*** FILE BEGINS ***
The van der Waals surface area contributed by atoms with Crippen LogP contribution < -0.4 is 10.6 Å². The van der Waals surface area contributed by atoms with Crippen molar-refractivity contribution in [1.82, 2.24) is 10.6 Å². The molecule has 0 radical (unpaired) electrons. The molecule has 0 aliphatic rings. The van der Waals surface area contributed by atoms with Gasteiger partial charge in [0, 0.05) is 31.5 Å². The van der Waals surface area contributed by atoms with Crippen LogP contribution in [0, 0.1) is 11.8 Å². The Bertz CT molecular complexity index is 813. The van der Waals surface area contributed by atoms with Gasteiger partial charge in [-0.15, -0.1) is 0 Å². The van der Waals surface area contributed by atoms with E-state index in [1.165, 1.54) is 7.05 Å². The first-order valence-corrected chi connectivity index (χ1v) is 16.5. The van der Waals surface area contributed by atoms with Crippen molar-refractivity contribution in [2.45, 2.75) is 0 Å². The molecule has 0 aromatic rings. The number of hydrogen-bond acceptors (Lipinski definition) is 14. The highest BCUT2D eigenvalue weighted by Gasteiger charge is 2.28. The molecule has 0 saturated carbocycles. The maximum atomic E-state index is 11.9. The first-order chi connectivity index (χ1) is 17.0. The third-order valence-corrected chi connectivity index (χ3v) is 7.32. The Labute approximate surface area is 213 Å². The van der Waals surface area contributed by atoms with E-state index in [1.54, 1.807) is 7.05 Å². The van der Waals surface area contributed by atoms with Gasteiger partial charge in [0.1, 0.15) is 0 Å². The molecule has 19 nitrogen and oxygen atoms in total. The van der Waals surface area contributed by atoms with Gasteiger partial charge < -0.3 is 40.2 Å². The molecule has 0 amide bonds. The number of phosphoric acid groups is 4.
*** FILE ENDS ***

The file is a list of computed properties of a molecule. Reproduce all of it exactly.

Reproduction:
The van der Waals surface area contributed by atoms with Crippen LogP contribution < -0.4 is 10.6 Å². The van der Waals surface area contributed by atoms with Crippen molar-refractivity contribution in [1.82, 2.24) is 10.6 Å². The molecule has 0 radical (unpaired) electrons. The molecule has 0 aliphatic rings. The van der Waals surface area contributed by atoms with Gasteiger partial charge in [0, 0.05) is 31.5 Å². The van der Waals surface area contributed by atoms with Crippen LogP contribution in [0, 0.1) is 11.8 Å². The Bertz CT molecular complexity index is 813. The van der Waals surface area contributed by atoms with Gasteiger partial charge in [-0.15, -0.1) is 0 Å². The van der Waals surface area contributed by atoms with E-state index in [1.165, 1.54) is 7.05 Å². The first-order valence-corrected chi connectivity index (χ1v) is 16.5. The van der Waals surface area contributed by atoms with Crippen molar-refractivity contribution in [2.45, 2.75) is 0 Å². The molecule has 0 aromatic rings. The number of hydrogen-bond acceptors (Lipinski definition) is 14. The highest BCUT2D eigenvalue weighted by Gasteiger charge is 2.28. The molecule has 0 saturated carbocycles. The maximum atomic E-state index is 11.9. The first-order chi connectivity index (χ1) is 17.0. The third-order valence-corrected chi connectivity index (χ3v) is 7.32. The Labute approximate surface area is 213 Å². The van der Waals surface area contributed by atoms with E-state index in [1.54, 1.807) is 7.05 Å². The van der Waals surface area contributed by atoms with Gasteiger partial charge in [0.1, 0.15) is 0 Å². The molecule has 19 nitrogen and oxygen atoms in total. The van der Waals surface area contributed by atoms with Gasteiger partial charge < -0.3 is 40.2 Å². The molecule has 0 amide bonds. The number of phosphoric acid groups is 4.